I really love the list of common misconceptions wiki page.

Some of my favorites:

Napoleon Bonaparte was not short; rather he was slightly taller than the average Frenchman of his time. After his death in 1821, the French emperor's height was recorded as 5 feet 2 inches in French feet, which is 5 feet 7 inches (1.69 m). Some believe that he was nicknamed le Petit Caporal (The Little Corporal) as a term of affection.

It is commonly claimed that the Great Wall of China is the only human-made object visible from the Moon. This is false. None of the Apollo astronauts reported seeing any specific human-made object from the Moon, and even Earth-orbiting astronauts can barely see it. City lights, however, are easily visible on the night side of Earth from orbit. Shuttle astronaut Jay Apt has been quoted as saying that "the Great Wall is almost invisible from only 180 miles (290 km) up. ISS commander Chris Hadfieldattempted to find it from space, but said that it was "hard as it's narrow and dun-colored."

A duck's quack actually does echo, although the echo may be difficult to hear for humans under some circumstances.

Despite being commonly believed today, people during the Old and Middle English speaking periods never pronounced or spelled "the" as "ye". The confusion derives from the use of the character thorn (þ) in abbreviations of the word "the", which in Middle English text looked similar to a y with a superscript e.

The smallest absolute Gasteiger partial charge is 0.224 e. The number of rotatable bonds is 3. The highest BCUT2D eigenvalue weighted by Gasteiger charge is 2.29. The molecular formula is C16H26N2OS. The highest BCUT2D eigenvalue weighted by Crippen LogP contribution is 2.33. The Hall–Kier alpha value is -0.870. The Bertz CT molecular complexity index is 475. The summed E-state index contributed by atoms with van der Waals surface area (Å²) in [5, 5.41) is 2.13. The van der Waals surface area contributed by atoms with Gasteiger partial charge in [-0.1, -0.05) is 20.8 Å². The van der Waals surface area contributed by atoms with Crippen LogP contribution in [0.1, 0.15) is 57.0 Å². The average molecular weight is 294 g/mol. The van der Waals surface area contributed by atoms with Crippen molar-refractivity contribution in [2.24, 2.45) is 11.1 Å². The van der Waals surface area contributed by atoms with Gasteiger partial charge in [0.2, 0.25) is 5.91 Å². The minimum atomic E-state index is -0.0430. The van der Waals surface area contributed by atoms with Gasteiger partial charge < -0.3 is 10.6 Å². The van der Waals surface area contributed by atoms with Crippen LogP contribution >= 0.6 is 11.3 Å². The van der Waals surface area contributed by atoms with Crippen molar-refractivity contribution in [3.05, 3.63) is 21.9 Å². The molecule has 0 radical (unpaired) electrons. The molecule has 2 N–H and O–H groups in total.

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There is no evidence that Vikings wore horns on their helmets. In fact, the image of Vikings wearing horned helmets stems from the scenography of an 1876 production of the Der Ring des Nibelungen opera cycle by Richard Wagner.

Thomas Edison did not invent the light bulb. He did, however, develop the first practical light bulb in 1880 (employing a carbonized bamboo filament), shortly prior to Joseph Swan, who invented an even more efficient bulb in 1881 (which used a cellulose filament).

Christopher Columbus's efforts to obtain support for his voyages were not hampered by a European belief in a flat Earth. Sailors and navigators of the time knew that the Earth was roughly spherical, but (correctly) disagreed with Columbus's estimate of the distance to India, which was approximately one-sixth of the actual distance. If the Americas did not exist, and had Columbus continued to India, he would have run out of supplies before reaching it at the rate he was traveling. Without the ability to determine longitude at sea, he would not have learned that his estimate was an error in time to return. Many of the educated classes believed the Earth was spherical since the works of the Greek philosophers Plato and Aristotle. Eratosthenes made an accurate estimate of the Earth's diameter in approximately 240 BC.

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There are tons of them!